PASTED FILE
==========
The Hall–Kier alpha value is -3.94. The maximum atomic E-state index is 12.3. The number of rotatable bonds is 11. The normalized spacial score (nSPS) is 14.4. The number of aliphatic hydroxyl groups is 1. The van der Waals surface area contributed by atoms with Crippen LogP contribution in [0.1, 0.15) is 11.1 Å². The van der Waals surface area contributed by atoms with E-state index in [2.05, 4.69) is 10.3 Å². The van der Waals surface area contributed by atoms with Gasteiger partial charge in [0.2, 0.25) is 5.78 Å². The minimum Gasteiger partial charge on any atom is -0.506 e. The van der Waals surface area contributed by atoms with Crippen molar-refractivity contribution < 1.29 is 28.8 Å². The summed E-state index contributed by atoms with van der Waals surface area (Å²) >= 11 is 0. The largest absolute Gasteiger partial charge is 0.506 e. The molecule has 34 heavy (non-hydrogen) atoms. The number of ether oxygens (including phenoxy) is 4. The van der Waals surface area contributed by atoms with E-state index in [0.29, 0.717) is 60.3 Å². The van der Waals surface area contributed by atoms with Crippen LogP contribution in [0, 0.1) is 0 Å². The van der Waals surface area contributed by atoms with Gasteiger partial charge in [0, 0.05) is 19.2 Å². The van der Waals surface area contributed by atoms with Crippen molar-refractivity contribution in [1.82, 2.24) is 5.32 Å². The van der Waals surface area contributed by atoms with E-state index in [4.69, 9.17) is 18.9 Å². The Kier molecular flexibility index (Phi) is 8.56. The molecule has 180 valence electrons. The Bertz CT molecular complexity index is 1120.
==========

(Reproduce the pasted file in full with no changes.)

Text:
The Hall–Kier alpha value is -3.94. The maximum atomic E-state index is 12.3. The number of rotatable bonds is 11. The normalized spacial score (nSPS) is 14.4. The number of aliphatic hydroxyl groups is 1. The van der Waals surface area contributed by atoms with Crippen LogP contribution in [0.1, 0.15) is 11.1 Å². The van der Waals surface area contributed by atoms with E-state index in [2.05, 4.69) is 10.3 Å². The van der Waals surface area contributed by atoms with Gasteiger partial charge in [0.2, 0.25) is 5.78 Å². The minimum Gasteiger partial charge on any atom is -0.506 e. The van der Waals surface area contributed by atoms with Crippen molar-refractivity contribution < 1.29 is 28.8 Å². The summed E-state index contributed by atoms with van der Waals surface area (Å²) >= 11 is 0. The largest absolute Gasteiger partial charge is 0.506 e. The molecule has 34 heavy (non-hydrogen) atoms. The number of ether oxygens (including phenoxy) is 4. The van der Waals surface area contributed by atoms with E-state index in [0.29, 0.717) is 60.3 Å². The van der Waals surface area contributed by atoms with Crippen LogP contribution in [0, 0.1) is 0 Å². The van der Waals surface area contributed by atoms with Gasteiger partial charge in [0, 0.05) is 19.2 Å². The van der Waals surface area contributed by atoms with Crippen molar-refractivity contribution in [1.82, 2.24) is 5.32 Å². The van der Waals surface area contributed by atoms with E-state index in [4.69, 9.17) is 18.9 Å². The Kier molecular flexibility index (Phi) is 8.56. The molecule has 180 valence electrons. The Bertz CT molecular complexity index is 1120.